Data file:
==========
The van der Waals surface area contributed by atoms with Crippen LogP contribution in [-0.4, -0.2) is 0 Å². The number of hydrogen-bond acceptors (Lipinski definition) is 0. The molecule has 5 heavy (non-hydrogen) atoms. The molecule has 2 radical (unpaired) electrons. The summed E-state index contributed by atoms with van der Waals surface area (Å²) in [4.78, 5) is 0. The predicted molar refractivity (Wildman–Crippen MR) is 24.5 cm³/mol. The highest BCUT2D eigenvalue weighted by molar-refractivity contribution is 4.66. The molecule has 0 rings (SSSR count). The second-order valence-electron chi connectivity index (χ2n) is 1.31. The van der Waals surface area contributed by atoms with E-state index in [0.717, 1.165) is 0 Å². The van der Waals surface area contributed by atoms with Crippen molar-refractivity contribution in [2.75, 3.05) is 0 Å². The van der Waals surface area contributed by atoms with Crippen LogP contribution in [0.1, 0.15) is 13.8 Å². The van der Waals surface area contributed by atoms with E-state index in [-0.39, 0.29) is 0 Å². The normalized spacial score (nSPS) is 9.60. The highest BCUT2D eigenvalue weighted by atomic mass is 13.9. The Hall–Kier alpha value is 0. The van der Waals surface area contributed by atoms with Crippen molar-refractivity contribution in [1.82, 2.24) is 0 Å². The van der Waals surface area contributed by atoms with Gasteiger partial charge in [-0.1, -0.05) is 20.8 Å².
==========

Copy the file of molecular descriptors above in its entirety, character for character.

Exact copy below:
The van der Waals surface area contributed by atoms with Crippen LogP contribution in [-0.4, -0.2) is 0 Å². The number of hydrogen-bond acceptors (Lipinski definition) is 0. The molecule has 5 heavy (non-hydrogen) atoms. The molecule has 2 radical (unpaired) electrons. The summed E-state index contributed by atoms with van der Waals surface area (Å²) in [4.78, 5) is 0. The predicted molar refractivity (Wildman–Crippen MR) is 24.5 cm³/mol. The highest BCUT2D eigenvalue weighted by molar-refractivity contribution is 4.66. The molecule has 0 rings (SSSR count). The second-order valence-electron chi connectivity index (χ2n) is 1.31. The van der Waals surface area contributed by atoms with E-state index in [0.717, 1.165) is 0 Å². The van der Waals surface area contributed by atoms with Crippen molar-refractivity contribution in [2.75, 3.05) is 0 Å². The van der Waals surface area contributed by atoms with Crippen LogP contribution in [0.1, 0.15) is 13.8 Å². The van der Waals surface area contributed by atoms with E-state index in [-0.39, 0.29) is 0 Å². The normalized spacial score (nSPS) is 9.60. The highest BCUT2D eigenvalue weighted by atomic mass is 13.9. The Hall–Kier alpha value is 0. The van der Waals surface area contributed by atoms with Crippen molar-refractivity contribution in [1.82, 2.24) is 0 Å². The van der Waals surface area contributed by atoms with Gasteiger partial charge in [-0.1, -0.05) is 20.8 Å².